When to Keep Your Kids Home from School | News | Loyola Medicine
Monday, March 16, 2015

Loyola pediatrician shares tips about when to keep kids home from school

MAYWOOD, Ill. – (March 11, 2015) For many reasons, a child being home from school while sick can be stressful. Parents worry about the severity of their child’s illness and about the child missing school, all while trying to shuffle work schedules to be home. 

“Being a parent is a juggling act, but throw in a child being home sick from school and the delicate balance topples. Many parents ask: When is it important to keep my child home from school and when should I send them?” said Hannah Chow-Johnson, MD, pediatrician at Loyola University Health System and assistant professor in the Department of Pediatrics at Loyola University Chicago Stritch School of Medicine.

Schools are a perfect place for infectious diseases to thrive, so it’s important for parents to be vigilant when it comes to their child’s health. 

“There are times when it’s best for the child and his or her classmates to just remain at home,” said Chow.

Chow gives some guidelines to help parents make that decision.

Pinkeye. Conjunctivitis, better known as pinkeye, is extremely contagious and is usually caused by a virus. One of the first signs of pinkeye is discomfort. Other symptoms include a sticky discharge that can cause the eyelids to stick together and the area around the eye can look red and swollen. 

“Your child is contagious with bacterial or viral conjunctivitis until the redness and discharge are gone. If the cause is viral eye drops won’t help. The only cure is time. Don’t send your child to school until the redness is gone,” said Chow.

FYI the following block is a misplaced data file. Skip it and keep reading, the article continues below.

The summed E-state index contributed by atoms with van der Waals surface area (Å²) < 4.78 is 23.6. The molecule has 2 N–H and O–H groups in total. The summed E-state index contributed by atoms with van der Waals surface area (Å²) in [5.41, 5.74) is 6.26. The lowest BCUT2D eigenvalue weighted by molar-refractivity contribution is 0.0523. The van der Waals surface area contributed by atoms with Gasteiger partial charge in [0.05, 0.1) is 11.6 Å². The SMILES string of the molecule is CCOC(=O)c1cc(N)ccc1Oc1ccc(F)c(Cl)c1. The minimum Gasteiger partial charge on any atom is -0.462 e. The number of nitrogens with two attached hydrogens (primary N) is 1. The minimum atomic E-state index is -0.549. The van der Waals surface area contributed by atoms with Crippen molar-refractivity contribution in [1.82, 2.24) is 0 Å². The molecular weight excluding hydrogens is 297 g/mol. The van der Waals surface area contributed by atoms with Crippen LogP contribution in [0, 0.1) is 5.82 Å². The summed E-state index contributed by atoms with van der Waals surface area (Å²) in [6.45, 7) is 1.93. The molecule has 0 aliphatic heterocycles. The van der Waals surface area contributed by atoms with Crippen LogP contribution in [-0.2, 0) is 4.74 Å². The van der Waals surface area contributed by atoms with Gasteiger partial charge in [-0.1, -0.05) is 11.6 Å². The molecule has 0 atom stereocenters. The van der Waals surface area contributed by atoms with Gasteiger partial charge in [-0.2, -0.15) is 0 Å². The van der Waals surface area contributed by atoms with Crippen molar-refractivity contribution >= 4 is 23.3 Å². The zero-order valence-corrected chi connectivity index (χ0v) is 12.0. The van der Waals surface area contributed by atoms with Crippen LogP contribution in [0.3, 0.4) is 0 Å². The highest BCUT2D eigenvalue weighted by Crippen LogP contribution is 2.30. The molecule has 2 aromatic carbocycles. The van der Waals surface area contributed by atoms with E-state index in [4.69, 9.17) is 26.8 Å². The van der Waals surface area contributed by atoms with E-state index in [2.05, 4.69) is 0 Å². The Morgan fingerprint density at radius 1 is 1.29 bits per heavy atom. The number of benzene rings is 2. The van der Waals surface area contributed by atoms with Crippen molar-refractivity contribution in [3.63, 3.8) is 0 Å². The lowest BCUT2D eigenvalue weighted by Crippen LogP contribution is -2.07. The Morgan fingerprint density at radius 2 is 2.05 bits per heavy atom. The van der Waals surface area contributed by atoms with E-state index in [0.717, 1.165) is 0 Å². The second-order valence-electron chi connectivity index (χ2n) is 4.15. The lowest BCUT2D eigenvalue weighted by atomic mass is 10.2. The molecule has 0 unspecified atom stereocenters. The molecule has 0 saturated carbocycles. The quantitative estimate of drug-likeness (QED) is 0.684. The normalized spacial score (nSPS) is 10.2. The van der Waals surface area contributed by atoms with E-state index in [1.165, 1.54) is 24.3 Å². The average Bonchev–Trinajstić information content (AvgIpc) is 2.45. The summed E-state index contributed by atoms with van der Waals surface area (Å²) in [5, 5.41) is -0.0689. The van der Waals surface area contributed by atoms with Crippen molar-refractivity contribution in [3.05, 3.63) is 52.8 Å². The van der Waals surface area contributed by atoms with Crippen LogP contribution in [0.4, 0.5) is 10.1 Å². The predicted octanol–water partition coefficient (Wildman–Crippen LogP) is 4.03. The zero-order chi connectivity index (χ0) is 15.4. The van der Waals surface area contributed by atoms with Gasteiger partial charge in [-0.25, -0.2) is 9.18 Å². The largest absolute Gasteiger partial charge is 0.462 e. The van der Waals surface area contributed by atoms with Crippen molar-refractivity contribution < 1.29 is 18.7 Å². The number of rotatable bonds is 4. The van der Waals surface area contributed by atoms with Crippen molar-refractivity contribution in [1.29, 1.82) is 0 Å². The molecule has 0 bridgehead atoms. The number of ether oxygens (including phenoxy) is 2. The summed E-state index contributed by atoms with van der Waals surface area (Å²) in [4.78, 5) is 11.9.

Stomach problems. Gastroenteritis or the stomach flu can cause vomiting and diarrhea. It is primarily caused by a virus and a child needs rest and take gradual fluids to recover.

“Children should not go back to school until both the vomiting and diarrhea are gone for 24 hours,” said Chow.

Coughing. According to Chow, if a child has a steady cough, a hacking cough or coughing fits he or she should stay home. It’s also important for children and adults to be vaccinated against pertussis or whooping cough.

“A child can go to school with a minor cough, but the child should practice good coughing hygiene, such as coughing into a tissue or their elbow and washing hands frequently,” Chow said.

Fevers. Most schools have a policy that a child can’t attend if they have a fever higher than 100 degrees and the child needs to be fever-free for 24 hours before returning to school.

“This is a good policy. If a child has fever that means he or she needs rest. The fever itself is not contagious but is causes the body to slow down to rest and recuperate,” Chow said.

Sore throat. Many parents think sore throat means strep throat, but in 70 percent of the cases the pain is caused by a virus. Symptoms of strep also include headache, stomachache and fevers. Sometimes there is a sunburn-like rash on the throat. 

“Children with strep are contagious and should not be in school until they have been on an antibiotic for 24 hours. If it is a viral infection, go by comfort level as far as returning to school,” said Chow.